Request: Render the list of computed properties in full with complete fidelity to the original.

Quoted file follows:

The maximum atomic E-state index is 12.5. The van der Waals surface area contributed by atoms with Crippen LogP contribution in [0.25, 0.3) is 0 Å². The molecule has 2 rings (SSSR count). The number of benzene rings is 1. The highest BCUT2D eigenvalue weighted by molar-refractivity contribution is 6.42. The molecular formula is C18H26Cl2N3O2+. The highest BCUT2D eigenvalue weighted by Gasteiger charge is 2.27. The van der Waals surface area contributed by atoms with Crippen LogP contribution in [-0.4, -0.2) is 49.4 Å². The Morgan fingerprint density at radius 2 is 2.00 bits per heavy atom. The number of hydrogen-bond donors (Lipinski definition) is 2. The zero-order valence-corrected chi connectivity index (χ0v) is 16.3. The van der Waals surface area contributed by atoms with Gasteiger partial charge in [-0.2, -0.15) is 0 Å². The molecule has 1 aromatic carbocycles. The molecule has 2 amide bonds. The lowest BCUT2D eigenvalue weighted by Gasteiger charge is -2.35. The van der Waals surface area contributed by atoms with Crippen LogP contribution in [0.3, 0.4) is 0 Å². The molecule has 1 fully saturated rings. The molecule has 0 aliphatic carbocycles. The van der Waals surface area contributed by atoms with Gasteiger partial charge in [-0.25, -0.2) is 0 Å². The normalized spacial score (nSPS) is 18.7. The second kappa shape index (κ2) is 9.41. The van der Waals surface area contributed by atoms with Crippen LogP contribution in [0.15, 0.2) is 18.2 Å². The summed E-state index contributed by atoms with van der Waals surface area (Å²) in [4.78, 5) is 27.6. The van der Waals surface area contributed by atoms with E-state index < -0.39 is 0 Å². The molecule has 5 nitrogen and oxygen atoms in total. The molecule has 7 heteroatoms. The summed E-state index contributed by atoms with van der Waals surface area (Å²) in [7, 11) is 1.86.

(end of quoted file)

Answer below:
The maximum atomic E-state index is 12.5. The van der Waals surface area contributed by atoms with Crippen LogP contribution in [0.25, 0.3) is 0 Å². The molecule has 2 rings (SSSR count). The number of benzene rings is 1. The highest BCUT2D eigenvalue weighted by molar-refractivity contribution is 6.42. The molecular formula is C18H26Cl2N3O2+. The highest BCUT2D eigenvalue weighted by Gasteiger charge is 2.27. The van der Waals surface area contributed by atoms with Crippen LogP contribution in [-0.4, -0.2) is 49.4 Å². The Morgan fingerprint density at radius 2 is 2.00 bits per heavy atom. The number of hydrogen-bond donors (Lipinski definition) is 2. The zero-order valence-corrected chi connectivity index (χ0v) is 16.3. The van der Waals surface area contributed by atoms with Gasteiger partial charge in [-0.2, -0.15) is 0 Å². The molecule has 1 aromatic carbocycles. The molecule has 2 amide bonds. The lowest BCUT2D eigenvalue weighted by Gasteiger charge is -2.35. The van der Waals surface area contributed by atoms with Crippen LogP contribution in [0.3, 0.4) is 0 Å². The molecule has 1 fully saturated rings. The molecule has 0 aliphatic carbocycles. The van der Waals surface area contributed by atoms with Gasteiger partial charge in [-0.25, -0.2) is 0 Å². The normalized spacial score (nSPS) is 18.7. The second kappa shape index (κ2) is 9.41. The van der Waals surface area contributed by atoms with Crippen LogP contribution in [0.15, 0.2) is 18.2 Å². The summed E-state index contributed by atoms with van der Waals surface area (Å²) in [4.78, 5) is 27.6. The van der Waals surface area contributed by atoms with E-state index < -0.39 is 0 Å². The molecule has 5 nitrogen and oxygen atoms in total. The molecule has 7 heteroatoms. The summed E-state index contributed by atoms with van der Waals surface area (Å²) in [7, 11) is 1.86.